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Marketing, Small Business Spotlight, Small Business Tools, Social Media

5 Helpful Tips to Use Social Selling Platforms on Instagram & Facebook from TopShelf Style



The eCommerce industry has many different platforms, programs, bells, and whistles now with the popularity of shopping online, but it still will always and forever be about making an emotional connection between either a buyer and a product or a client and yourself as the business owner. Social selling is a hot new Internet retailing trend that expresses this connection online and in real-time by using a brand’s social media accounts as a way for consumers to not only have conversations and connect with the brand, but to now also make purchases through easy, natural commenting on photos on sites like Instagram, Pinterest and Facebook. Social selling works like this:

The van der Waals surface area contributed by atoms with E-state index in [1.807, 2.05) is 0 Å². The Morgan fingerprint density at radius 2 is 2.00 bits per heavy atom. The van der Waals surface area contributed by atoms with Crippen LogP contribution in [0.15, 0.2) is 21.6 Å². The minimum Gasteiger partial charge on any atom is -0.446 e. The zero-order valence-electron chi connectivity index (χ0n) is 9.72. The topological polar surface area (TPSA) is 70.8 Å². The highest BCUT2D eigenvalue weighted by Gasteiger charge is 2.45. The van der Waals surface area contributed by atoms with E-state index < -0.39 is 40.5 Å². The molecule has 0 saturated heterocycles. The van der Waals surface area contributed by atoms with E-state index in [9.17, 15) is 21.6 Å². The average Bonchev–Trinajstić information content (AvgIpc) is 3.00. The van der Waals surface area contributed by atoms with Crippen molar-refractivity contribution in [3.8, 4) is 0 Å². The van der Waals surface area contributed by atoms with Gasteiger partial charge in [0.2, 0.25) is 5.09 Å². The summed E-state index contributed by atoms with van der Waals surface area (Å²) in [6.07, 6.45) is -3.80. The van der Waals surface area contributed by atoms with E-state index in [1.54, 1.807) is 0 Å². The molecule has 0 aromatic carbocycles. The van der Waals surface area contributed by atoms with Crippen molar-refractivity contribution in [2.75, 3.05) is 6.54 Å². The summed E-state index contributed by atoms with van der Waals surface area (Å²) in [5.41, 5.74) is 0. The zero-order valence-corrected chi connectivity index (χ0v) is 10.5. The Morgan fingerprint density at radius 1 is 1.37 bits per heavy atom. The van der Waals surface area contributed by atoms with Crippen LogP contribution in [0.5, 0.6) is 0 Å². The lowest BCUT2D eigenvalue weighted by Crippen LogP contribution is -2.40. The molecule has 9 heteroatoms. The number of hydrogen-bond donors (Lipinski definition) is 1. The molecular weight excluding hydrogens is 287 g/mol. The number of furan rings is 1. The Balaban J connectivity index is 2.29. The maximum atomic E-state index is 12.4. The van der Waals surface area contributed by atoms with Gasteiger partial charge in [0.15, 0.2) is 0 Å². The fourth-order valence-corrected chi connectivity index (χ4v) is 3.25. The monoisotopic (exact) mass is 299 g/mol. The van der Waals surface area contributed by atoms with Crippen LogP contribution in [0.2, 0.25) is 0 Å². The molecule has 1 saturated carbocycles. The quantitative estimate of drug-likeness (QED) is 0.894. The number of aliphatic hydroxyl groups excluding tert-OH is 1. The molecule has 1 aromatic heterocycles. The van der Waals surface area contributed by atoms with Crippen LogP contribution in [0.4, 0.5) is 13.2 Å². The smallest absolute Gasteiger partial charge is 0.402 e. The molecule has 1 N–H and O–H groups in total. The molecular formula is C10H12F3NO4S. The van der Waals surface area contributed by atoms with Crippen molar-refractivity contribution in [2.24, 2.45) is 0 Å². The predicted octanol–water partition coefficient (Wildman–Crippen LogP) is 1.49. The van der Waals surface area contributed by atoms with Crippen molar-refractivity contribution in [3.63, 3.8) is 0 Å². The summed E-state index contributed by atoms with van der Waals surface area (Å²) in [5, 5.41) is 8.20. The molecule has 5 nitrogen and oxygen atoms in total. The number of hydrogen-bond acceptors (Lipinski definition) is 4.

Step One: The seller posts a photo and description of an item on a social media platform like Pinterest, Instagram, or Facebook.

Step Two: A consumer sees the photo and description and wants the item.

Step Three: The buyer posts SOLD in the comment thread, along with an email address.

Step Four: The social selling platform sends the buyer an invoice with payment and shipping information. (You must have a social selling platform enabled for this to work).

Step Five: The sale is completed and shipped.